Imperfect Documents: Sherrie Levine Restricted; Files Only

Jones, Haley (Fall 2020)

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This qualifying paper for the Emory Art History department argues that contemporary artist Sherrie Levine's 2014 series African Masks After Walker Evans reveals the ways in which works of African sculpture have been mediated through Western primitivism. In the series, Levine reproduces photographs of African masks that the Museum of Modern Art (MoMA) commissioned to Walker Evans on the occasion of their exhibition African Negro Art in 1935. This paper explores the layers of desire that contributed to the production of the original photographs: that of MoMA director Alfred J. Barr, who wished to expand the category of modern art to include works that he and other European and North American connoisseurs had come to view as primitive; African Negro Art curator James Johnson Sweeney, who worked to foster public appreciation of African art for its plastic qualities; and Evans, who approached his project with a desire to capture works of African sculpture as beautiful objects first and foremost. The paper then questions Levine’s motivation for selecting only twenty-four images for reproduction out of Evans’s series of 477 photographs. I argue against the notion that Levine selected the images with disinterest and arbitrariness from an existing sequence published in Sweeney’s book African Folktales and Sculpture (1952). Instead, through Levine’s notable deviations from the sequence and selection of particular photographs based on formal criteria, the artist enacts the formalist and primitivist desire for African art that drove the objects' collection, display, and initial photographic encounter.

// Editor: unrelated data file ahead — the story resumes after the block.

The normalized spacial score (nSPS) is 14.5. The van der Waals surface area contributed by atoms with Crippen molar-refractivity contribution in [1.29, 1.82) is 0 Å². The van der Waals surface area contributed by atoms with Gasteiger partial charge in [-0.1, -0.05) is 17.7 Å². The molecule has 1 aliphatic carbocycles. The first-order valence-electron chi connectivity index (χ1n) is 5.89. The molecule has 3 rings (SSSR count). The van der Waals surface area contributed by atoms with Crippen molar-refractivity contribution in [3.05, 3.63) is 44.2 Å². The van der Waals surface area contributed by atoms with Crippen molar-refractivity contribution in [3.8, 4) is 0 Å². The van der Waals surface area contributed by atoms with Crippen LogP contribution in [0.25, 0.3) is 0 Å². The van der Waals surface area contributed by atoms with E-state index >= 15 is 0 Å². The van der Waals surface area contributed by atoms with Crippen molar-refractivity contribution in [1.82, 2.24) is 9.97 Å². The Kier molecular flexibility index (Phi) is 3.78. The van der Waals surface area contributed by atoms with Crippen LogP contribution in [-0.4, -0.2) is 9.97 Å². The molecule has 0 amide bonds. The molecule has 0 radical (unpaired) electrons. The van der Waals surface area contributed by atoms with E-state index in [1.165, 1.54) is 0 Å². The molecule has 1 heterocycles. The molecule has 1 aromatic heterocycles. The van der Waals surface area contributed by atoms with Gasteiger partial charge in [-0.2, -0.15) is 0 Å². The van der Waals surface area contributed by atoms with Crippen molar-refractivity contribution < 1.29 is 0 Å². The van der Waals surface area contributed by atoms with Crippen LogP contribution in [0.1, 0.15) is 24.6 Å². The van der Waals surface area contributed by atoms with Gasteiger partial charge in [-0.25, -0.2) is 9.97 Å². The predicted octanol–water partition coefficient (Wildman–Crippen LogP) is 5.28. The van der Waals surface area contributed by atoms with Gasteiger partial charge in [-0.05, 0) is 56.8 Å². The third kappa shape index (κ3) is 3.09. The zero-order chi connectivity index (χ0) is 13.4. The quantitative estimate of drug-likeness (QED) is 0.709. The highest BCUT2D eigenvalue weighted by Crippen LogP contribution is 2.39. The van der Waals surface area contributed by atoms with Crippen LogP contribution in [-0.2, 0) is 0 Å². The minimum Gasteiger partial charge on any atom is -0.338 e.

Table of Contents

Introduction — 1

Alfred J. Barr, Jr.: Making African Art Modern — 4

James J. Sweeney and Primitivism — 8

Walker Evans and Photographing African Masks — 14

Sherrie Levine’s African Masks After Walker Evans — 17

Sherrie Levine and the Representation of African Art — 23

Conclusion — 28

Bibliography — 31

List of Figures — 37

Figures — 39             

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